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Although it is possible to acquire the shares in a company by way of a simple Stock Transfer Form, this does not offer much protection to a buyer of a company, due to the principle of "caveat emptor" (buyer beware).

Therefore, it is common for a buyer to seek additional protections in relation to the acquisition in a share purchase agreement.

It is standard practice for the buyer's solicitors to produce the first draft of the agreement and the topics covered may include the following:

  1. Consideration

    The purchase price payable by the buyer (also known as the consideration) for the target company, including the form it is to take and when it is to be paid, will be specified in the agreement.

    This will include provisions relating to any earn-out arrangement and any other deferred consideration payments.

    Where the purchase price has been calculated by reference to a set of annual accounts, or management accounts, completion accounts may be required. This is a mechanism whereby an adjustment can be made to the purchase price to allow for any changes in the net asset position (or other financial basis) of the target company to be made.

    See also A Buyer's Guide to Structuring the Purchase Price.

  2. Warranties

    A key element of the share purchase agreement is the warranties.

    Warranties are statements given by the seller (or, in the case of multiple sellers, either all the sellers or only those involved in the day-to-day management of the company) in relation to the target and its business. They are included in a share purchase agreement to reduce the risk of a buyer on an acquisition.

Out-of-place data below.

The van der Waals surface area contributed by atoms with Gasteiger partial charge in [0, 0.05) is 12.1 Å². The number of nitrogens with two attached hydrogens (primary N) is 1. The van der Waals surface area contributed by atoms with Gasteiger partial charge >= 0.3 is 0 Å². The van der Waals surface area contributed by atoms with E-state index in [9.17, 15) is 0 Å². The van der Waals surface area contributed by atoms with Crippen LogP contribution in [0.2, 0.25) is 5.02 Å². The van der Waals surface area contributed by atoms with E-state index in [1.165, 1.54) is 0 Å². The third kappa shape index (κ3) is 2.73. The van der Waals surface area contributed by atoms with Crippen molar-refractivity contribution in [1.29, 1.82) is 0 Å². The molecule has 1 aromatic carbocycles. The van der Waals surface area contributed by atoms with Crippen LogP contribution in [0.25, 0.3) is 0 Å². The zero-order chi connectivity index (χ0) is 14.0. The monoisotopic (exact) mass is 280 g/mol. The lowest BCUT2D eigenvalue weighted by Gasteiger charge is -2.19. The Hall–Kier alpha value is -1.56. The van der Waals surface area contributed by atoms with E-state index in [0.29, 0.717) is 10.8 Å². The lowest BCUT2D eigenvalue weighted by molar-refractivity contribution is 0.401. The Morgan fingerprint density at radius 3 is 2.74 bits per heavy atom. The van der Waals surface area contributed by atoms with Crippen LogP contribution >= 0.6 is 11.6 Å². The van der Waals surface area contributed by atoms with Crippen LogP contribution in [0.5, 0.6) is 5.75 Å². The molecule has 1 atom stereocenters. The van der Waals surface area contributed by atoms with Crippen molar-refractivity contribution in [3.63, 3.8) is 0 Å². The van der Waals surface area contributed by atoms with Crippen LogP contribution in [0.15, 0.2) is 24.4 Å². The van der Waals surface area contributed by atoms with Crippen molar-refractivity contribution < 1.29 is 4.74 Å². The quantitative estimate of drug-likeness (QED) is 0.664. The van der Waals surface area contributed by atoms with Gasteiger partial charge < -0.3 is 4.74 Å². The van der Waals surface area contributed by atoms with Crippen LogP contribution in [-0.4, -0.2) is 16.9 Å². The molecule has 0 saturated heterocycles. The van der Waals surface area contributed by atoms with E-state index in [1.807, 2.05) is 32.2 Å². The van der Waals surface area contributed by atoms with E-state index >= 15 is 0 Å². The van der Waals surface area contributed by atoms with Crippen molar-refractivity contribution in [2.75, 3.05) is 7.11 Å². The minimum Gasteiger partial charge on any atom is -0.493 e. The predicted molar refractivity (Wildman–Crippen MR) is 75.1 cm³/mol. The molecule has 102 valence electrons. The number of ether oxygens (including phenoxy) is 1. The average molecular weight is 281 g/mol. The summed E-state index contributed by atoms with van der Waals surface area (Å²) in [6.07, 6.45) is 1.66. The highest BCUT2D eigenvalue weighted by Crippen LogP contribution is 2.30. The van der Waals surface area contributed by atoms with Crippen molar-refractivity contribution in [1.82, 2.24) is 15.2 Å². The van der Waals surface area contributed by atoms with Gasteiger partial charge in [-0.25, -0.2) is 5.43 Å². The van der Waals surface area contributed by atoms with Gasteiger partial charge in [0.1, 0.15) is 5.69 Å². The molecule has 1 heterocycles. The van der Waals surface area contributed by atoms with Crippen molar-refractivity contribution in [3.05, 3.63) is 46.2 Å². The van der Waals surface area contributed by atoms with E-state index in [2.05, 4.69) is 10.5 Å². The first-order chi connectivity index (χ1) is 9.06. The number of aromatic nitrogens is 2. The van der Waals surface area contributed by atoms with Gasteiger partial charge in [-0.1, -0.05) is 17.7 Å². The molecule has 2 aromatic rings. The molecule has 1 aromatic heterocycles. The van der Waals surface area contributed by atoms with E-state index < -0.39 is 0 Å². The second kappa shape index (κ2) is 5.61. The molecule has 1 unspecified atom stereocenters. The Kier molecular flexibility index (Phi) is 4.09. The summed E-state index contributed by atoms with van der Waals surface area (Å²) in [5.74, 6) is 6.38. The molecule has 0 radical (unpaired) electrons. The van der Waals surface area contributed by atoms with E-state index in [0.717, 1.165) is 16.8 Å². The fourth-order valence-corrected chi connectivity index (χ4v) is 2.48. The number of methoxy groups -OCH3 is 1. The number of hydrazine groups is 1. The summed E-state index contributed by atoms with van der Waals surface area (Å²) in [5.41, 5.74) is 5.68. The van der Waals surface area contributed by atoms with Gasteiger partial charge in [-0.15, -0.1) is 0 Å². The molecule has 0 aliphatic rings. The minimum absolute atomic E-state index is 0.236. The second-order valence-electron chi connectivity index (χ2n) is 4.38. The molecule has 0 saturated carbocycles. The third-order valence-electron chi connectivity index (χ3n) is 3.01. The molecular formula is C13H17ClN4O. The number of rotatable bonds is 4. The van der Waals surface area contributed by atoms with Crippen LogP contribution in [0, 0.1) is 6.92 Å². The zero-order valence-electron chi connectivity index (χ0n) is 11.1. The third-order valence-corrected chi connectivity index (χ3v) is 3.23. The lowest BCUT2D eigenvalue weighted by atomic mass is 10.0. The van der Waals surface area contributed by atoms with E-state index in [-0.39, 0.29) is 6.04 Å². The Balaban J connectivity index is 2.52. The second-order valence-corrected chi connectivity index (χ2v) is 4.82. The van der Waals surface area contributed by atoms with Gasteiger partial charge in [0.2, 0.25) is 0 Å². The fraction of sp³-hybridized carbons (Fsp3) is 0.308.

A key aim of the warranties is to provide the buyer with a potential remedy if a statement made about the target or its business proves to be untrue post-completion - effectively a post-completion price adjustment. They also act as an information-gathering mechanism for the buyer and assist in uncovering any potential problems with the business prior to completion.

    A breach of warranty claim can result in a successful claim for damages, provided that the buyer can show that the warranty was breached and that it has a suffered a loss as a result of this, ie a reduction in the value of the company.

    As the warranties are often heavily negotiated, a buyer may seek to reduce its legal costs by asking for just a few key warranties, such as ownership of the shares of the company. This may particularly be the case if the buyer knows the target company relatively well or the value of the transaction is low.

    However, if the business is complex and/or the buyer wishes to minimise its exposure to risk, warranties will usually be sought in relation to all aspects of the business. These will include, for example, the accounts, financial matters, trading matters, assets, property, environmental, employees and pensions, insurance and intellectual property.

    The buyer is likely to seek to qualify the warranties by disclosing any issues that make the warranties untrue - see A Buyer's Guide to Disclosure.

  3. Indemnities

    If there are certain potential liabilities that the buyer discovers during the negotiation phase of the transaction that are of concern to the buyer, an indemnity can be sought from the seller in relation to this risk.